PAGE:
After the surprisingly violent action film that was Cars 2 (in a kids sense, of course), Cars 3 is a pretty mild film. The only two moments that might upset younger viewers may be McQueen’s nasty wreck early on in the film (which they immediately follow-up with him a few months having been repaired), and a “Crazy 8” demolition derby that McQueen and Cruz get into that has monster cars threatening them and other cars crashing all around them. It’s mostly played for laughs, but it still may be intense for some littler viewers. Heck, my then-6-year-old saw the trailer and decided the movie looked too harrowing for his taste — and he still hasn’t seen it (and doesn’t want to). Otherwise, there’s no profanity in the film, but there’s a joke about not using bad language during the derby, and then we soon hear a car shout “Get the *horn honk sound* out of my way!” And as a joke, McQueen says to Cruz, “Life’s a beach, then you drive,” which is a play off of a little more explicit saying. That, however, is pretty much the extent of the objectionable content.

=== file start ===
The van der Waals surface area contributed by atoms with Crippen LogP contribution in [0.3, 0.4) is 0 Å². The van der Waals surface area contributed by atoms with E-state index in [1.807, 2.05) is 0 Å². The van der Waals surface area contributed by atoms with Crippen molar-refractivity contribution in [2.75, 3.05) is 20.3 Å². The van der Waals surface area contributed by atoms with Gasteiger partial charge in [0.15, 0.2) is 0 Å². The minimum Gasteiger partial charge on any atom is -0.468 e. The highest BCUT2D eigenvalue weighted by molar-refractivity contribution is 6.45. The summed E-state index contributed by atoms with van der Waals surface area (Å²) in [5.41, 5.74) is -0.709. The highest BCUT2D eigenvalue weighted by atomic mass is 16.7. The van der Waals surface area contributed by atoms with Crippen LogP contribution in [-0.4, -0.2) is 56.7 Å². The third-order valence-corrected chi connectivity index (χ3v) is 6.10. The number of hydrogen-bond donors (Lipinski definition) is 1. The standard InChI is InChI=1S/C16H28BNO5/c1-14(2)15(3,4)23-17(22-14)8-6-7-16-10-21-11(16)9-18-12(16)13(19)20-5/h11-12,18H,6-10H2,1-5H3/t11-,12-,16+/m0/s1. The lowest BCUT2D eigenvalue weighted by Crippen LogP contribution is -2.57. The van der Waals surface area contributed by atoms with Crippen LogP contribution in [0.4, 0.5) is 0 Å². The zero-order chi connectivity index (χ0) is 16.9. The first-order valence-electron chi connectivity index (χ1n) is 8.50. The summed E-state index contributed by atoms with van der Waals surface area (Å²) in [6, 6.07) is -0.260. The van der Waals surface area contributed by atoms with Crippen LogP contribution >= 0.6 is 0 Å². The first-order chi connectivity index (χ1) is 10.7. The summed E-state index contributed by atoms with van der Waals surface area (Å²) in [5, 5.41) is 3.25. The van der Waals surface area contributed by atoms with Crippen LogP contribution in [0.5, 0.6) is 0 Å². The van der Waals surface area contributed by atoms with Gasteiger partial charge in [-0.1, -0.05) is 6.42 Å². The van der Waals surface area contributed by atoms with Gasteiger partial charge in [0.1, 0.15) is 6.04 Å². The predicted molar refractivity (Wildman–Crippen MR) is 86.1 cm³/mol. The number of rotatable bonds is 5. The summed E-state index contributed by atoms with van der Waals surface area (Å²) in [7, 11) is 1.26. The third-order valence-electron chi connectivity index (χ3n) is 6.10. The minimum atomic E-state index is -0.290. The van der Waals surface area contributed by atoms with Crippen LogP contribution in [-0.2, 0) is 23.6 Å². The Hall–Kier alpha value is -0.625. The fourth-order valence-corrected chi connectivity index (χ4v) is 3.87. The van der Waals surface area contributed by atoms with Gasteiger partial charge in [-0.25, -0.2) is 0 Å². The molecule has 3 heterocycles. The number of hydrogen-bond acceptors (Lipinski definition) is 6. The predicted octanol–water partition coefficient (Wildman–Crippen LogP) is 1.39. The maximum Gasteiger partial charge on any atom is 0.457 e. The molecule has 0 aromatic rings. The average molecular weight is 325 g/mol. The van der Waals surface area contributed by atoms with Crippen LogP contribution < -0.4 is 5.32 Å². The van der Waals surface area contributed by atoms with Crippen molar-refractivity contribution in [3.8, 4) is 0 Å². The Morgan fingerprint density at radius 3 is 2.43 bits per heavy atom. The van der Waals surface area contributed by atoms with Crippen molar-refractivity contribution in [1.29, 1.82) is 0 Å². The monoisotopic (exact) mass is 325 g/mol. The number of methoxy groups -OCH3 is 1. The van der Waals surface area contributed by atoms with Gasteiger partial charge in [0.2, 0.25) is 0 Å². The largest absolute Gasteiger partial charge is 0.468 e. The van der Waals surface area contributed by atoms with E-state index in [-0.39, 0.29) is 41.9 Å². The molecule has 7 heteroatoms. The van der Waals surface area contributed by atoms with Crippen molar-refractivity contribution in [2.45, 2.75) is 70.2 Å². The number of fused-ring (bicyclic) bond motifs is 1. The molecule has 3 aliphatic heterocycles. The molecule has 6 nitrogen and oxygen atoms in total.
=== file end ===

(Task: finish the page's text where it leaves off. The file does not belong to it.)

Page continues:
While this review sounds like I did anything but like Cars 3, I did feel like it was overall a step above the 2011 sequel and more of a return to form for the franchise. I may be sensitive about the whole “getting too old for what you love” idea, but at the same time, I feel like it does a bit of disservice to the character of Lightning McQueen, in a way that doesn’t seem fair or warranted. Cars 3 does a few things right, but in the end, mostly feels like a missed opportunity for a third outing and ultimately feels like a needless sequel. If you want to remember your favorite Cars characters as they were by the end of Cars or Cars 2, definitely let it end there; don’t see this one. If you don’t take your Cars too seriously, and wouldn’t mind just seeing them take another lap around the track–no matter the result, then you just might like what Cars 3 has to offer.